The sag is well known by definition; sag represents the largest vertical distance between the catenary and its imaginary chord (between the two attachment points). Measuring sag is time-consuming and usually done by land surveyors. However, cable dynamics also can solve the problem and determine the sag easily. The only parameter that must be known is the fundamental frequency because there is a relationship between that frequency and the sag. It is important to note this relationship does not make use of any data apart from the gravitational constant.
It is comparable to the pendulum. If a pendulum is oscillating, its swinging frequency is independent of its mass; the swinging frequency is just related to its length. Thus, by using a system to detect the movement of the span that is able to deduce from that movement the fundamental frequency, the sag can be found immediately without the need for other data, such as span length, mass of conductor, tension and so forth.
Several Ampacimon modules have been fitted to Elia's and RTE's high-voltage transmission lines, and a whole system has been developed that includes the transmission links with the two TSOs' national control centers.
Completed field tests have confirmed the free choice of location along the span, and the simple clamp-on attachment makes installation a trouble-free process. In areas with especially high system loads, the possibility to install modules without the need for a system outage also has facilitated planning and accelerated the project. During the commissioning phase, the frequency signature of the span is determined. This critical phase has required substantial attention.
To verify the system, independent land surveyors measured the sag at a given point over a period of several days and on many different spans and on circuits with different conductors and span lengths, including suspension spans and dead-end spans. Comparison of the results showed the margin of error to be some 200 mm (7.87 inches), which is accurate enough to predict ampacity.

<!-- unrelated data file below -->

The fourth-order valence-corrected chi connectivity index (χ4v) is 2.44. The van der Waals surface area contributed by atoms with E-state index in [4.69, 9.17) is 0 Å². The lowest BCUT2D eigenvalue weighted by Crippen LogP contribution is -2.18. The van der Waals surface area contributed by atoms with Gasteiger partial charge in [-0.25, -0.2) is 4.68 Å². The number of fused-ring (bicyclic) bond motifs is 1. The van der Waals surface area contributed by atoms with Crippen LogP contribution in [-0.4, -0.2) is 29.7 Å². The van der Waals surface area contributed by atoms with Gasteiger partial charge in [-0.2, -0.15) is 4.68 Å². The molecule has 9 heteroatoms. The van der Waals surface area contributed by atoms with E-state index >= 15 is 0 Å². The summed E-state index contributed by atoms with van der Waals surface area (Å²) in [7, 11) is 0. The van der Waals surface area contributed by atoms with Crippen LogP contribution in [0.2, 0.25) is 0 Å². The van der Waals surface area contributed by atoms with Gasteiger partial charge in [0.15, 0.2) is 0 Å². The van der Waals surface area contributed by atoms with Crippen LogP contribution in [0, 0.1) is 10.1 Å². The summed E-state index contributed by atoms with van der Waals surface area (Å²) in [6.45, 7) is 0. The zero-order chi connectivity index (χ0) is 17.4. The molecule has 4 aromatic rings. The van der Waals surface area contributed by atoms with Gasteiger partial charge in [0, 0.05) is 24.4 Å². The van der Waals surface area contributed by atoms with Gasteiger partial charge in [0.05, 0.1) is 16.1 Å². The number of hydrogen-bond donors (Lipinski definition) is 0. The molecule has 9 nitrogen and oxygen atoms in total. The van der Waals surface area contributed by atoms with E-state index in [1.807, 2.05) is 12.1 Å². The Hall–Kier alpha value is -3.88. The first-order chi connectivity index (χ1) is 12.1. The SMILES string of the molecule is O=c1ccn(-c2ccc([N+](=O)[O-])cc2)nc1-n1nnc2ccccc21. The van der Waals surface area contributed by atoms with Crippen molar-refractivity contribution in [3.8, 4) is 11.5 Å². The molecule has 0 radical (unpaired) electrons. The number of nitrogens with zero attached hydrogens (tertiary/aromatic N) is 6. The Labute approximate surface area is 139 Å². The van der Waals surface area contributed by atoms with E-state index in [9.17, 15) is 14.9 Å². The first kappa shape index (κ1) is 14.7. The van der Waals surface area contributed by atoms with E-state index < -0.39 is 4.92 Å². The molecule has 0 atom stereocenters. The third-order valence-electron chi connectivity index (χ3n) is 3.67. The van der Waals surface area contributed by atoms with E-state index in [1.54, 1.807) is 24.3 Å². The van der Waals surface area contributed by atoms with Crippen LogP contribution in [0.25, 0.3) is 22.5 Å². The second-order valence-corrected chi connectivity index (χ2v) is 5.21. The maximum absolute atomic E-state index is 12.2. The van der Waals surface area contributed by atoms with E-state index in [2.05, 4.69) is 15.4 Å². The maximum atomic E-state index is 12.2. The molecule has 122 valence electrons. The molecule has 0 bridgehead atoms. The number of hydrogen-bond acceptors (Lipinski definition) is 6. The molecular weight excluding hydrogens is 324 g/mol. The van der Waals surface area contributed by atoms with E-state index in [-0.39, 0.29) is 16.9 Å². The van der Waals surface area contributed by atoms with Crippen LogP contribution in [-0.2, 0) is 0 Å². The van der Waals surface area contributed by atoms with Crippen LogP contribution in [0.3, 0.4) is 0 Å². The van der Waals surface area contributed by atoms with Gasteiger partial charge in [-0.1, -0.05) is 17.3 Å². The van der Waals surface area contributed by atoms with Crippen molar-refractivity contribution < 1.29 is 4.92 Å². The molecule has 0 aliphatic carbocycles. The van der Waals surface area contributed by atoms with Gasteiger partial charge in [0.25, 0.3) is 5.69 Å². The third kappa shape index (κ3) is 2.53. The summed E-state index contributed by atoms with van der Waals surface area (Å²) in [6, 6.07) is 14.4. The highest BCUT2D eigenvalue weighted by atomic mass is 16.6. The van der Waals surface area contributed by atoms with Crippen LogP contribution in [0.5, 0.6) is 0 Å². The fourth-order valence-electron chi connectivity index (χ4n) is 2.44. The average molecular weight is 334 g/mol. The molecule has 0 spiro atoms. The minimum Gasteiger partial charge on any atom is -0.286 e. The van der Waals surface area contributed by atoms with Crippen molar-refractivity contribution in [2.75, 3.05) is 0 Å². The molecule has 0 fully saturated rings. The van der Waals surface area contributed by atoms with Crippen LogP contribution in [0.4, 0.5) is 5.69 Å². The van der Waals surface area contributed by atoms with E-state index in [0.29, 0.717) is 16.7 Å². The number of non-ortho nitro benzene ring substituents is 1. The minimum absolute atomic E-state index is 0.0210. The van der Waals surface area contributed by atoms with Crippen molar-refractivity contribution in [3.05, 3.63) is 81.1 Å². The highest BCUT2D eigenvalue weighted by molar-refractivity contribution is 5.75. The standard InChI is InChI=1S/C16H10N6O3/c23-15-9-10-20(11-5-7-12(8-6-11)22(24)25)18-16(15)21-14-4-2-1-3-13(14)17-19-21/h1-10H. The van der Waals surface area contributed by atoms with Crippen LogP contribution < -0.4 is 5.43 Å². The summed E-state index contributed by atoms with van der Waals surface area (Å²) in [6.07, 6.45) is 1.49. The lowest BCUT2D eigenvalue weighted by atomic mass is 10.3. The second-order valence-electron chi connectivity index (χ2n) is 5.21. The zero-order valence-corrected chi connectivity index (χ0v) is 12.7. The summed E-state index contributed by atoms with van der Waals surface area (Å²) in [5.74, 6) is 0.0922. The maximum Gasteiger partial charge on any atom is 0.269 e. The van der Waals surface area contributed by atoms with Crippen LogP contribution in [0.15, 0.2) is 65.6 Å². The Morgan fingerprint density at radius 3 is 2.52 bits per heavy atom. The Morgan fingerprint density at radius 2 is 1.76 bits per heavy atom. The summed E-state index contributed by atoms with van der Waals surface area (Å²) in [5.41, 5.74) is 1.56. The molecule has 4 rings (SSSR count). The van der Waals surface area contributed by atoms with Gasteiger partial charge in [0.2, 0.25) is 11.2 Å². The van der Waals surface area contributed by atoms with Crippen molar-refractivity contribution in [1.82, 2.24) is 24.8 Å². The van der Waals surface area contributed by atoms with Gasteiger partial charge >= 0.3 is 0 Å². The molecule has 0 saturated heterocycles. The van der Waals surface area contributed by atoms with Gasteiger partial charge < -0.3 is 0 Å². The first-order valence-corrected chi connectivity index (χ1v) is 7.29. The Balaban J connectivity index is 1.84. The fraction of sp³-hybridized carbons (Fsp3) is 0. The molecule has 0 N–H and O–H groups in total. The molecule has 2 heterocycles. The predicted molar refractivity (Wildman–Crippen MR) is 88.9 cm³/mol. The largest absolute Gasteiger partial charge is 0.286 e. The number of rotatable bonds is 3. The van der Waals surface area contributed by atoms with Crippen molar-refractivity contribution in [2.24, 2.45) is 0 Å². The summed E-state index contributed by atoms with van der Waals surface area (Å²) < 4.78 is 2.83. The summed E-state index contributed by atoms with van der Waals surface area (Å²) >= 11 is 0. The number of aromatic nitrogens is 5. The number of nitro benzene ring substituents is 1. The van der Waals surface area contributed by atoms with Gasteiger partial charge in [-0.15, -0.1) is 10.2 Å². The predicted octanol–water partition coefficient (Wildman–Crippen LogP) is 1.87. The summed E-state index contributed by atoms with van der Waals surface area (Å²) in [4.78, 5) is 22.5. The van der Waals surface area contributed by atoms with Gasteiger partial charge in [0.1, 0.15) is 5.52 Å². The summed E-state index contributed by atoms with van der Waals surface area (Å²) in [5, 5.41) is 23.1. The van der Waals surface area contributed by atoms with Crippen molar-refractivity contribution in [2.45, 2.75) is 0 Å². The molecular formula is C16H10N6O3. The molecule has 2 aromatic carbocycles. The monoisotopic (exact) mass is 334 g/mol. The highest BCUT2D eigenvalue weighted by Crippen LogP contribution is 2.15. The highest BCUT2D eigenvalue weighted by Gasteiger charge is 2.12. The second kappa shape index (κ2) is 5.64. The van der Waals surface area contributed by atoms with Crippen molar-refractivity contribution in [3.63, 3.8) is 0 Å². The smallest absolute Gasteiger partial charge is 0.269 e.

Based on this comparison of readings, it is possible to confirm Ampacimon gives appropriate and highly accurate sag measurements across the whole range, from 0 m to 25 m (0 ft to 82 ft), with less than a 200-mm margin of error. The Ampacimon system has proven to be accurate within a sag error margin of ±2%.
According to observations, sag changes are not only impacted by load changes, but are, as one might expect, drastically affected by the weather conditions.
The main objective of dynamic line rating is to increase the load-transfer capacity of the transmission system. Therefore, it was a critical goal of the evaluation to quantify the potential increase with an improved understanding of the parameters that influence this increase. Observations from more than a year confirmed the permissible ampacity was far higher than static ampacity, by at least 20% in most cases.
To a large extent, ampacity depends on the prevailing weather conditions and is particularly sensitive to wind speed and direction. In Bretagne, France, the conditions are favorable as the line is roughly perpendicular to the dominant wind direction in this coastal region that experiences above-average wind speeds.
It is important to note relatively low wind speeds are enough to have a significant impact on the line rating and a perpendicular wind speed of 2.4 m/sec (7.87 ft/sec) is sufficient to increase the ampacity by more than 50% above the usual static rating. This is because the wind speed varies significantly both in time and direction; hence, wind measurements are misleading and can lead to an overestimation of the line rating. Direct sag measurements are proven to be a safe method to quantify the additional ampacity available, as all the local effects on the complete line are taken into account.